Tag: Spotlight On

Spotlight on Val Jeanty

On November 22nd, sound artist Val Jeanty and performance artist Risha Rox—two Caribbean American artists whose work explores the diaspora, death, ritual, the ancient past and an envisioned future—present a live art show in which they create a ritual, merging Jeanty’s soundscape and projection work with Rox’s live painting of human canvases. Ritual Emerging uses the black body as focal site of breath work, movement, projection, sound and visuals.


Tell us about yourself and what you do.

My name is Val Jeanty; I am a Vodou-Electronic Music composer. Being born and raised in Haiti until the age of 12 exposed me to a merging in sound structures and left an impression on the way I hear and create musical compositions. Living and creating in New York City for over a decade has granted me access to advanced study and knowledge of electronic sound composition. This knowledge in sound merging and design inspired me to create a new genre called Afro-Electronica, which is the incorporation of Haitian traditional ritual music with electronic instruments, the past and the future.

Who would you ideally like to collaborate with?

Diamanda Galas, Shelley Hirsch, Pamela Z, Sun Ra, John Cage, Phillip Glass. These great minds inspire me.

What is influencing your work right now?

Voudou Culture and the current state of the world.

What is your first musical memory?

Listening to my heartbeat.

What is the best advice you’ve ever been given?

Be humble.


Val Jeanty and Risha Rox: Ritual Merging premieres Friday, November 22 at 8pm.

This piece was commissioned by Roulette and made possible with funds from the New York State Council on the Arts and New Music USA.

Spotlight On jaimie branch

On May 4th, ghostly avant-garde trumpeter jaimie branch presents her 2019 commissioned work: May the 4th Be With You.


Tell us about yourself and what you’re planning for Roulette.

My name is jaime branch; I am a trumpetist, composer, and improvisor from Chicago, based in Brooklyn. I wrote a multimedia piece for this Roulette performance for my electronic duo Anteloper with Jason Nazary and Chicago-based video artist Kim Alpert. In this work, we will be exploring the visuality of sonic spectrums, turning the audible into the visual. The second set is a rare NYC set with Fly or Die—my quartet featuring Lester St. Louis on cello, Jason Ajemian on bass, and Chad Taylor on drums and Mbira.

What is your first musical memory?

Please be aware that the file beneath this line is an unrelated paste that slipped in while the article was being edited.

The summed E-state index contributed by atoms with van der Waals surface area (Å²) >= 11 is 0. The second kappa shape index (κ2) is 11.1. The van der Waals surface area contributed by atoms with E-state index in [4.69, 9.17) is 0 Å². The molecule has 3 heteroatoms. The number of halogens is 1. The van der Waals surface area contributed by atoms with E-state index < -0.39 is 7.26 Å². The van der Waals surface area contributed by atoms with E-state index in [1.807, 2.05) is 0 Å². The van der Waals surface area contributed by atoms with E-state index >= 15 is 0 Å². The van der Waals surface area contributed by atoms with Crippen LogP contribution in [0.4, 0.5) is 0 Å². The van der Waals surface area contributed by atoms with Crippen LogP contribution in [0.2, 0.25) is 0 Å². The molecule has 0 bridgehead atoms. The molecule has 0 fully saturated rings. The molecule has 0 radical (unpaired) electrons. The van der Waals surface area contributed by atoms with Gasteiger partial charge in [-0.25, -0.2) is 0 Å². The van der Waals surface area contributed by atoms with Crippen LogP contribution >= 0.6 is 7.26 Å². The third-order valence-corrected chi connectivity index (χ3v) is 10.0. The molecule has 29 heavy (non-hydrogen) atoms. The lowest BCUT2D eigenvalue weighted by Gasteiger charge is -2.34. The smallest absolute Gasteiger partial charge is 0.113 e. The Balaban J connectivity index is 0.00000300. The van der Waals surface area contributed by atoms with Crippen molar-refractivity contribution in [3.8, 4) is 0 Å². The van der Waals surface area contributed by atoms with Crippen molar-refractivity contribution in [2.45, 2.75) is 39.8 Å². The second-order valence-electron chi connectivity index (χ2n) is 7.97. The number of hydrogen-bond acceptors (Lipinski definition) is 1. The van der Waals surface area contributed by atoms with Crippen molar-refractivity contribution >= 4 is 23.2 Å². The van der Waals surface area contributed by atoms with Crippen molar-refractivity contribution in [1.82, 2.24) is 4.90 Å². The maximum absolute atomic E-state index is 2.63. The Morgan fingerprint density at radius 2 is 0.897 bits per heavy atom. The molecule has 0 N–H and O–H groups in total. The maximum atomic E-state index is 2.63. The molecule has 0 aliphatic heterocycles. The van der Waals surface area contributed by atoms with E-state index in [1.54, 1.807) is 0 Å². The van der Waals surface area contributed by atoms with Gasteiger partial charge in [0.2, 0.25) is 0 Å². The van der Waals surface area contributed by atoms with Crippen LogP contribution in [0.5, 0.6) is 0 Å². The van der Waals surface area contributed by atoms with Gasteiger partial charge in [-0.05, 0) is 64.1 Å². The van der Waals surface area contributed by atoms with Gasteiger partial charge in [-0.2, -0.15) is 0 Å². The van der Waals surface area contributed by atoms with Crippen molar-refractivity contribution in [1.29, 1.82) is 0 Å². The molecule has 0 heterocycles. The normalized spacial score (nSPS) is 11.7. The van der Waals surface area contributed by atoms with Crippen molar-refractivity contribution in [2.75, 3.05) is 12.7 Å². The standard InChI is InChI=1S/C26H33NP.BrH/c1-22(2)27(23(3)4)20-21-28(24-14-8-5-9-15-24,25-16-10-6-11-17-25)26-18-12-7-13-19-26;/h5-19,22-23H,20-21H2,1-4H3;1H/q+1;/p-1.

My first musical memory is probably watching my older brother Russell practice piano — he was ten years older than me and played the shit out of some Billy Joel. I was pretty much hooked from the jump wanting to play music from the time I can remember. There’s also a picture of me in a bunny suit playing some keys circa 1986, but that one’s less of a memory and more of a feeling.

What is influencing your work right now?

So many things are constantly influencing my work, but it’s mostly my surroundings, the people I play with, the cities I find myself in… I’m interested in art that is fully saturated — this is not to be confused with density or volume, although it could be both of those things. Potent music. I’ve come to find that music is an ether—sometimes it swirls just out of reach, but it’s always in the air. Sometimes we choose to tune in and sometimes we don’t. But music doesn’t go anywhere one note played one time echoes throughout eternity. I’m trying to tune in to the hidden music of the universe, ya know? 

What is the most vivid dream you’ve ever had?

I had a REALLY vivid dream on the plane just the other day — I thought I had leaned over and hit a bowl ON THE PLANE. Just a one hitter (I’m not that fancy, even in my dreams) and even though I was holding in the smoke like a champ, some got out and another passenger noticed and started fussing. I then jerked awake only to find that I was in a plastic box, then I fought through the confusion and actually woke up. I straight up thought we had landed. I’m all, “Why isn’t anyone getting off the plane?” Twenty minutes later, they announced we were beginning our descent into Knoxville. Pretty cool blue dream.

Spotlight On Mary Prescott

For her Roulette commission, interdisciplinary artist, composer, and pianist Mary Prescott presents Songs Between Life and Death—a performative song cycle integrating music, word, movement, physical theater, and installation—on Tuesday, April 30th.


Tell us about yourself and what you do.

I’m a Thai-American interdisciplinary artist, composer, and pianist from Minneapolis. I trained exclusively as a classical pianist for most of my life, but “converted” to experimental generative work within the past couple of years for the same reason my sister converted to Catholicism in her early 20s. (Who converts to Catholicism??) She said she had been searching for something for a long time, and then when she encountered Catholicism, she felt fulfilled. Well, that’s exactly how I feel about my practice, and even though technically art is not a religion, maybe IT IS. It’s the place where I get closest to understanding myself and the world, and the place where I feel like I can begin to untangle some of life’s bigger questions.